June 2, 2010 11:26:22 AM

I was searching the net and frequently encountered the term 'lithography' in the context of the processor. I believe i7 processor uses 35nm lithography and Atom N450 45nm. What is this lithography? Can it be analogize to a wire used to connect different parts on a CPU? What is the advantage of using increasingly lower lithography in newer models? Does it have anything to do with power dissipation, or more number of transistors on the same processor? If nm size stands for the diameter of the connecting wire, then a wire having less diameter dissipates more energy.

Please help me with the confusion above.
m
0
l
June 2, 2010 12:33:02 PM

Lithography is a method of etching a "picture" into a piece of silicon that makes up the circuit.

BTW: i7 and for that matter i3 and i5 are simply the brand names for the newest series of chip after the Core and Core2.
m
0
l
January 21, 2011 7:15:35 PM

Raidur said:
1: The core is the part of the CPU that actually does the reading and executing of calculations.


Hi

I know it has been a while but it would be better to ask it here. If 'core' is the central part of a CPU, then what is the remaining part of a CPU referred as? Non-core part? Please let me know. Thanks.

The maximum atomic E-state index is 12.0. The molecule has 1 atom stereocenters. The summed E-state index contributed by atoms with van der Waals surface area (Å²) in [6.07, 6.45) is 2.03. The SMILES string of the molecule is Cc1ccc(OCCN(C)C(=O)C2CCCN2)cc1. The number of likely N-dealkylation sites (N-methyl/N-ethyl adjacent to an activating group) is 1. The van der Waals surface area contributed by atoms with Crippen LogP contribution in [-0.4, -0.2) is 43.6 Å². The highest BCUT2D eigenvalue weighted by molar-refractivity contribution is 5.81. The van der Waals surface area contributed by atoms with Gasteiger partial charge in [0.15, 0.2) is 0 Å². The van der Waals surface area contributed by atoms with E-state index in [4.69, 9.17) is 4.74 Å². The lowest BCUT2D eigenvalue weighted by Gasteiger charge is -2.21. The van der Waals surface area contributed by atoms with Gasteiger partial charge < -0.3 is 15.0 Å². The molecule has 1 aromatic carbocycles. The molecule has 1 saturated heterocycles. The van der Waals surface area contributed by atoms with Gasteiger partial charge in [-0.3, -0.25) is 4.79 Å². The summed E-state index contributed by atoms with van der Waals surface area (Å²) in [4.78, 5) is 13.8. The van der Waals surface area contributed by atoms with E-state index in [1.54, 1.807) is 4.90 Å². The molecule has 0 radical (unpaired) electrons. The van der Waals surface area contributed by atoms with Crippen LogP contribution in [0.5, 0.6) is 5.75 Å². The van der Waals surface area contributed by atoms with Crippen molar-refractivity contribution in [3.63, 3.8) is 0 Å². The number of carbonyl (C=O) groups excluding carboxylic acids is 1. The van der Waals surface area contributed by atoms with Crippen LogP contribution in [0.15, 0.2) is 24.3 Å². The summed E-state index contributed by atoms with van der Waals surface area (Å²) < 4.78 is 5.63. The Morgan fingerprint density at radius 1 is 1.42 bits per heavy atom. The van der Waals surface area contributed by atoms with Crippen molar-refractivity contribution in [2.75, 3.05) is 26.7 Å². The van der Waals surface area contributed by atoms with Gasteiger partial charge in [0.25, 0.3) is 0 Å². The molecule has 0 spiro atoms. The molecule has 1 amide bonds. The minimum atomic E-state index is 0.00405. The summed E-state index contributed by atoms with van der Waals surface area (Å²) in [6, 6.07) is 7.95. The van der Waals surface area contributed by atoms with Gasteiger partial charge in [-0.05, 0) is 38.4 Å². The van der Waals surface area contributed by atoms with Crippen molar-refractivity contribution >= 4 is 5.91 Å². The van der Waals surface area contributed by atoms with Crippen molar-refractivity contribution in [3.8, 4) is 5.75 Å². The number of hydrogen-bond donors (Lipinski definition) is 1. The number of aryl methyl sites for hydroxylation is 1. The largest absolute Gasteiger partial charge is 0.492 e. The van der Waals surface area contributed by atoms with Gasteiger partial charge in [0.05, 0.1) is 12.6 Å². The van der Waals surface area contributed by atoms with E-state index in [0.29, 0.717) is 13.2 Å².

m
0
l
a b à CPUs
January 21, 2011 7:26:14 PM

haroonahmad said:
I was searching the net and frequently encountered the term 'lithography' in the context of the processor. I believe i7 processor uses 35nm lithography and Atom N450 45nm. What is this lithography? Can it be analogize to a wire used to connect different parts on a CPU? What is the advantage of using increasingly lower lithography in newer models? Does it have anything to do with power dissipation, or more number of transistors on the same processor? If nm size stands for the diameter of the connecting wire, then a wire having less diameter dissipates more energy.

Please help me with the confusion above.


Just a quick note: the majority of the i7s use 45nm, with the exception of some of the notebook CPUs (the dual core i7s) and any of the latest Sandy Bridge models (the ones with a 4 digit model number). These newest ones use 32nm.
m
0
l
a b à CPUs
January 21, 2011 11:16:25 PM

haroonahmad said:
Hi

I know it has been a while but it would be better to ask it here. If 'core' is the central part of a CPU, then what is the remaining part of a CPU referred as? Non-core part? Please let me know. Thanks.